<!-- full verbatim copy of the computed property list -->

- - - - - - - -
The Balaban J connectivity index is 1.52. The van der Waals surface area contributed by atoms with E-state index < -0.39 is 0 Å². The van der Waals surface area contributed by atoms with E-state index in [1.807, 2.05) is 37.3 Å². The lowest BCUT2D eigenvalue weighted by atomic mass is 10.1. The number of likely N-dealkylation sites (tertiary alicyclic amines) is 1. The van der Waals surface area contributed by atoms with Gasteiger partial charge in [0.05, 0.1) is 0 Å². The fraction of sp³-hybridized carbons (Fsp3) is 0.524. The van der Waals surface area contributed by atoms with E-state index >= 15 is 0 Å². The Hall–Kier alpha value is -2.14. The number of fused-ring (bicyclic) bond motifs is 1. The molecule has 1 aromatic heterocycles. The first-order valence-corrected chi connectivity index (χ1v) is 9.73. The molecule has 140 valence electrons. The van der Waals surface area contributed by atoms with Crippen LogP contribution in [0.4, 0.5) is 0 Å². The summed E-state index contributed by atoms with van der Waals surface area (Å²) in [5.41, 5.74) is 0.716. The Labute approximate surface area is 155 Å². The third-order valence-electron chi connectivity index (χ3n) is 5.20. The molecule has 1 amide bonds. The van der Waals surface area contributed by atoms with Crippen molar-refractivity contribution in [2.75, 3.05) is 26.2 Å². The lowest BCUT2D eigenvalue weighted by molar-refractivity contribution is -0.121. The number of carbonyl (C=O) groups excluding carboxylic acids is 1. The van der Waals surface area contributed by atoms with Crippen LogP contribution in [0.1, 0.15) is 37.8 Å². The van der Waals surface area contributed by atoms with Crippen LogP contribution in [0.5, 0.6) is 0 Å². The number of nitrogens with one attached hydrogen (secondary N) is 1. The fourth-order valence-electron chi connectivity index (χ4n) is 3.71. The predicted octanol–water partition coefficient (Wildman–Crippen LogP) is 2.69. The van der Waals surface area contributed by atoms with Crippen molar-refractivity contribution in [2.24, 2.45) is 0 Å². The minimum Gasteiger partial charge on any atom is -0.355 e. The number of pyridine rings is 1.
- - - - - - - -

The Balaban J connectivity index is 1.52. The van der Waals surface area contributed by atoms with E-state index < -0.39 is 0 Å². The van der Waals surface area contributed by atoms with E-state index in [1.807, 2.05) is 37.3 Å². The lowest BCUT2D eigenvalue weighted by atomic mass is 10.1. The number of likely N-dealkylation sites (tertiary alicyclic amines) is 1. The van der Waals surface area contributed by atoms with Gasteiger partial charge in [0.05, 0.1) is 0 Å². The fraction of sp³-hybridized carbons (Fsp3) is 0.524. The van der Waals surface area contributed by atoms with E-state index >= 15 is 0 Å². The Hall–Kier alpha value is -2.14. The number of fused-ring (bicyclic) bond motifs is 1. The molecule has 1 aromatic heterocycles. The first-order valence-corrected chi connectivity index (χ1v) is 9.73. The molecule has 140 valence electrons. The van der Waals surface area contributed by atoms with Crippen LogP contribution in [0.4, 0.5) is 0 Å². The summed E-state index contributed by atoms with van der Waals surface area (Å²) in [5.41, 5.74) is 0.716. The Labute approximate surface area is 155 Å². The third-order valence-electron chi connectivity index (χ3n) is 5.20. The molecule has 1 amide bonds. The van der Waals surface area contributed by atoms with Crippen molar-refractivity contribution in [2.75, 3.05) is 26.2 Å². The lowest BCUT2D eigenvalue weighted by molar-refractivity contribution is -0.121. The number of carbonyl (C=O) groups excluding carboxylic acids is 1. The van der Waals surface area contributed by atoms with Crippen LogP contribution in [0.1, 0.15) is 37.8 Å². The van der Waals surface area contributed by atoms with Crippen LogP contribution in [0.5, 0.6) is 0 Å². The number of nitrogens with one attached hydrogen (secondary N) is 1. The fourth-order valence-electron chi connectivity index (χ4n) is 3.71. The predicted octanol–water partition coefficient (Wildman–Crippen LogP) is 2.69. The van der Waals surface area contributed by atoms with Crippen molar-refractivity contribution in [2.24, 2.45) is 0 Å². The minimum Gasteiger partial charge on any atom is -0.355 e. The number of pyridine rings is 1.